The farcical structure of “Peep Show”

Peep Show is a TV comedy noted for its use of almost exclusive point-of-view shots and intrusive, uninhibited narration. These devices have allowed writers Sam Bain and Jesse Armstrong to create a series that utilises techniques specific to the medium, while still retaining the traditional farce structure. The structure of farcical comedy is as follows:

The protagonist is introduced, as is their major flaw. They become involved with other characters. These characters are then involved in the same event, which is the worst thing that could happen to the protagonist with those characters present. This situation is made worse by established context. The protagonist lies their way out of the situation. This lie leads to a worse situation for the protagonist, with the other characters witnessing it. This is again made worse by established context. The protagonist then lies their way out of the situation. This creates a cycle that continues a varying number of times, depending on story length, with the protagonist’s willingness to lie becoming easier, and the situation becomes even worse, while the protagonist becomes increasingly deranged as the web of lies builds. Inevitably, the protagonist places them-self in a situation which cannot be escaped. The web collapses. The other characters discover the truth, and the protagonist fails to achieve the goal for-which they were prepared to lie. The other characters can then either forgive the protagonist for deceiving them, of punish the protagonist; the protagonist’s flaw is either increased or cured, but the outcome is almost almost always at the discretion of the writer.

Peep Show falls into this format, particularly the episode Holiday.

Sitcom episodes are usually self-contained, and will therefore introduce its protagonist every episode – Jeremy will do anything to sleep with someone, which he thinks is likely because of his over-confidence. He meets Aurora.

Wanting to prove himself to Aurora’s Dad, he helps him out with a 4×4 he can’t really drive, and subsequently runs-down Aurora’s dog. This is made worse by the dog being named “Mummy”, after Aurora’s dead mother. Jez tells Aurora that Mummy ran away. This leads to Aurora wanting Jez to help her look for Mummy. Unfortunately, Jez is hiding Mummy’s corpse in the bag he’s carrying. However, Bain and Armstrong build on the farcical comedy structure by using a secondary protagonist, Mark, who gets a job offer from Aurora’s father. Unfortunately, this means having to decide whether or not to relocate to India. Mark then discover Mummy in the bin, and realises that Jez put it there.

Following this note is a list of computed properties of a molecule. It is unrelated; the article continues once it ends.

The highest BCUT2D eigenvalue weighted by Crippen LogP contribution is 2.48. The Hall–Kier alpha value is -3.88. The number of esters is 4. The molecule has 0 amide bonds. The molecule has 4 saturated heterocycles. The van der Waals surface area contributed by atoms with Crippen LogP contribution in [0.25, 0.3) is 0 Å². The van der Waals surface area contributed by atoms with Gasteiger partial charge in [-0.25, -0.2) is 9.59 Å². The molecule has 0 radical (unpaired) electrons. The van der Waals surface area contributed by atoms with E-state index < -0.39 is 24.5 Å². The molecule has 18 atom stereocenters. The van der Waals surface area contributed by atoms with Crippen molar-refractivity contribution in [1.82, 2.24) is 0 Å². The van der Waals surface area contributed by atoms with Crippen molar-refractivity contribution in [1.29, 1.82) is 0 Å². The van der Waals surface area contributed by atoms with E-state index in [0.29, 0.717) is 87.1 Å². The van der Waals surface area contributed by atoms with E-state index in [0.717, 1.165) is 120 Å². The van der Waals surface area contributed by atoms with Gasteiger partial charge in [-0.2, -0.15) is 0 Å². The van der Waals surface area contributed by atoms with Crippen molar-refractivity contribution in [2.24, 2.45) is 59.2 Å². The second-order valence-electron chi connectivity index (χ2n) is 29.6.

They attempt to bury it in the woods, but they don’t have a spade. Jez attempts to dig a hole in the ground with his bear hands, and loses much of his dignity in the process. Eventually, Jez goes to find a spade with Mummy still in the bag. Unfortunately, he meets Aurora, who thinks Jez is still looking for Mummy. Jez chooses to not tell Aurora the truth about Mummy. This makes Aurora stay with him.

To make matters worse, Aurora invites Jez to join her with her father while her father interviews Mark. Aurora then discovers what’s in the bag, but Jez tells her that it’s an under-cooked turkey from Mark’s barbecue. Aurora wants to eat some. Jez tries to prove his lie by eating Mummy’s leg-bone. And Mark refuses to help him because of his preoccupation with Aurora’s father. Aurora then finds Mummy’s collar inside the bag. Jez still attempts to lie by telling Aurora that “Mummy” could’ve been the turkey’s name. The web of lies shatters. Aurora doesn’t forgive Jez, unlike Mark, despite his plan of a life as a business shareholder in India now being over. The decision by Bain and Armstrong to make Aurora refuse to forgive Jez is a condemnation of Jez’s actions: his misogyny toward Aurora and willingness to commit animal cruelty is provided by his internal dramatic dialogue, and the audience can hear that he has no problem with these, which means he must be ultimately condemned.

Advertisements

Author: the Purple Prose Mage

I'm not Batman, but I wish that I were.

Leave a Reply

Please log in using one of these methods to post your comment:

WordPress.com Logo

You are commenting using your WordPress.com account. Log Out / Change )

Twitter picture

You are commenting using your Twitter account. Log Out / Change )

Facebook photo

You are commenting using your Facebook account. Log Out / Change )

Google+ photo

You are commenting using your Google+ account. Log Out / Change )

Connecting to %s